Figure 1 shows an example of GNOME running. GNOME is very configurable, so your screen may look quite different.
Figure 1. Sample GNOME Display.
The long bar at the bottom of figure 1 is a GNOME Panel, which contains a collection of menus, useful panel applets, and application launchers. The button containing the stylized foot is the Main Menu button (the most common kind of menu); just click on the Main Menu button and you'll see a menu of pre-loaded applications and options, including a logout command. Panel applets are tiny programs designed to be placed in a panel, for example, the the Desk Guide applet on the far right shows 4 virtual desktops to place your applications. Application launchers are buttons that, when pressed, immediately start programs (including GNOME utilities and office applications). In this example the toolbox button starts the GNOME Control Center (for configuring your system), the question mark button starts the GNOME Help browser (for viewing documentation), the display starts the terminal (if you'd prefer to use a text interface), and the world starts your web browser. The arrows on each side of the panel hide (and unhide) the panel.
Outside of the Panel is the "Desktop". Just drag items from the panel on to your desktop you use most often and you can double-click on an item (with the left mouse button) to use it:
If the item is a program, that program will start.
If it's data, the appropriate program will start up with that data loaded.
If it's a folder, the Nautilus file manager will start and show the contents of that folder. Your desktop will probably have a folder icon labeled "Home". Double-clicking on it will start the Nautilus file manager at your home directory.
The Nautilus file manager lets you manipulate your files. The left side of its window shows the current folder with tabs for Help, History and Notes, and the right side shows the current folder's contents:
To move the file or folder, just drag and drop it.
To copy a file or folder, hold down the CTRL key while dragging.
To run a program or edit a data file, double-click it.
To perform other operations on a file (such as rename or delete), select it using the right mouse button and then choose the operation you want. You can also use this to select an application to open the file.
To select more than one item at a time, click on the items after the first one while holding down the CTRL key.
You can easily move or copy files between folders by starting two file manager applications, each one showing a different folder. If you want to put a file on your desktop, simply drag it from the file manager onto the desktop. In fact, dragging and dropping items onto other items generally "does the right thing" in GNOME, making it easy to get work done.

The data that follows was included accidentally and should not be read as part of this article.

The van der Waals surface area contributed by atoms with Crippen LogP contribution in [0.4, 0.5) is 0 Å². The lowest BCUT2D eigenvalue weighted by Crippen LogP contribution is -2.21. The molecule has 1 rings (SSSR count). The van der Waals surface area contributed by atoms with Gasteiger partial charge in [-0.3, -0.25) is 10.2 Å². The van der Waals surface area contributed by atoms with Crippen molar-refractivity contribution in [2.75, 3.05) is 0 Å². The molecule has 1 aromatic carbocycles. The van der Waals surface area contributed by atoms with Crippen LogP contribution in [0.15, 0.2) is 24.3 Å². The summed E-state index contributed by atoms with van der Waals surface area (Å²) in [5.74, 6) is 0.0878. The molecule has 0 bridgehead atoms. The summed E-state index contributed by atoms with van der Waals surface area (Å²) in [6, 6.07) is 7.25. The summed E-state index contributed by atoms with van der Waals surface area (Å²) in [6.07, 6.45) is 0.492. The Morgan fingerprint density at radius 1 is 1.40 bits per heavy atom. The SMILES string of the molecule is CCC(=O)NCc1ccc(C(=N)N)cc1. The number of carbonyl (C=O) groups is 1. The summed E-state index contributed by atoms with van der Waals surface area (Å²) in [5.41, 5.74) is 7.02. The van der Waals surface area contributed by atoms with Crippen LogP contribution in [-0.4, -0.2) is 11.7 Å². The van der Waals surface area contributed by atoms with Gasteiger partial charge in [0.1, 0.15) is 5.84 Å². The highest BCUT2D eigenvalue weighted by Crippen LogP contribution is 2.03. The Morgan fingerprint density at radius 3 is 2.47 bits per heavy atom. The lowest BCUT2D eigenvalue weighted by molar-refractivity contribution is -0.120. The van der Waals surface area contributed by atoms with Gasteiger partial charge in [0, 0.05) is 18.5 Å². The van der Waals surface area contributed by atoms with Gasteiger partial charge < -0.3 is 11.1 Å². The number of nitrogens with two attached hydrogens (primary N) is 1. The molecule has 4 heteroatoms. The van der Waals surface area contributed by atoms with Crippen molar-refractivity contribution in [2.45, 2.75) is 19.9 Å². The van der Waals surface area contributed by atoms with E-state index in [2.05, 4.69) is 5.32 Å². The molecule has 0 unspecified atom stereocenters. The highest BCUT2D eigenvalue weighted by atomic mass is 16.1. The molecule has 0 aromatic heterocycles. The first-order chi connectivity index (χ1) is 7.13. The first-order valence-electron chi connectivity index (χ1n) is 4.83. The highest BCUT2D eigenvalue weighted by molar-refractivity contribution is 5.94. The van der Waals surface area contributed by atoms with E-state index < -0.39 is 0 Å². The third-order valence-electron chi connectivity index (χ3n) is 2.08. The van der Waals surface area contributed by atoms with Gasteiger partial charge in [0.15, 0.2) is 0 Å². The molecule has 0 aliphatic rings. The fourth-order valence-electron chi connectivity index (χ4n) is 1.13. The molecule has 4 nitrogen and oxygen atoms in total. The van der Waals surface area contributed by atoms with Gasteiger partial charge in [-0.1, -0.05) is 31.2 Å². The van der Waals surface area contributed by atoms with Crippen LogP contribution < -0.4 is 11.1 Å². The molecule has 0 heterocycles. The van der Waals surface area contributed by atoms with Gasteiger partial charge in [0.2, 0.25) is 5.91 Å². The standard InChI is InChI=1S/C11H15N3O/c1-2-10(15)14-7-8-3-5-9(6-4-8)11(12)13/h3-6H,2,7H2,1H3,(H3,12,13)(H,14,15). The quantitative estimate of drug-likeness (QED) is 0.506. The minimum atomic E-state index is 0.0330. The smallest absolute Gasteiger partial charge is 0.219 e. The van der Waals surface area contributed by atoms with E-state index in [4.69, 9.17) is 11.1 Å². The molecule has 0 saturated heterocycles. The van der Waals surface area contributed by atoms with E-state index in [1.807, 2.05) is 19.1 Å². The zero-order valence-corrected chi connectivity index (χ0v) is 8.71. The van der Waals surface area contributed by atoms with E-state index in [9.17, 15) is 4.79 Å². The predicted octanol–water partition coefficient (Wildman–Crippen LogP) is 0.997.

GNOME is very configurable; for example, you can have multiple panels (horizontal and vertical), choose what goes in them, and have them hide automatically. There are many panel applets you can include in your panel. You can also change how the screen looks; later portions of this document tell you how.
GNOME follows several UNIX conventions you should be aware of. The left mouse button is used to select and drag items. The right mouse button brings up a menu for the selected object (if a menu applies). Most UNIX mice have 3 buttons, and the middle button is used to paste text (if in a text area) or to move things. If you only have two buttons, press the left and right buttons simultaneously to simulate the middle button. To copy text, use the left button to drag across the text you want to copy, move the mouse cursor to the place you want the text to be, and press the middle button (or mouse wheel).
When an application window is displayed, there will be some buttons in its borders for controlling the window. These include buttons to minimize, maximize, and close the window. Their appearance can be configured and is controlled by a component called the "Window Manager."
An example of border styles is the MicroGUI style (Figure 2) which is a window manager theme used in both Sawmill and Enlightenment. You can read more about window managers in the chapter called Window Managers and GNOME.
In the MicroGUI border style, the down arrow means minimize, the up arrow means maximize (use the whole screen), and the X button means close the window, and the down triangle brings up the Window menu.
Figure 2. MicroGUI Border Style
If you've never used a Unix or Linux system before, you might find the overview in Appendix A helpful as well.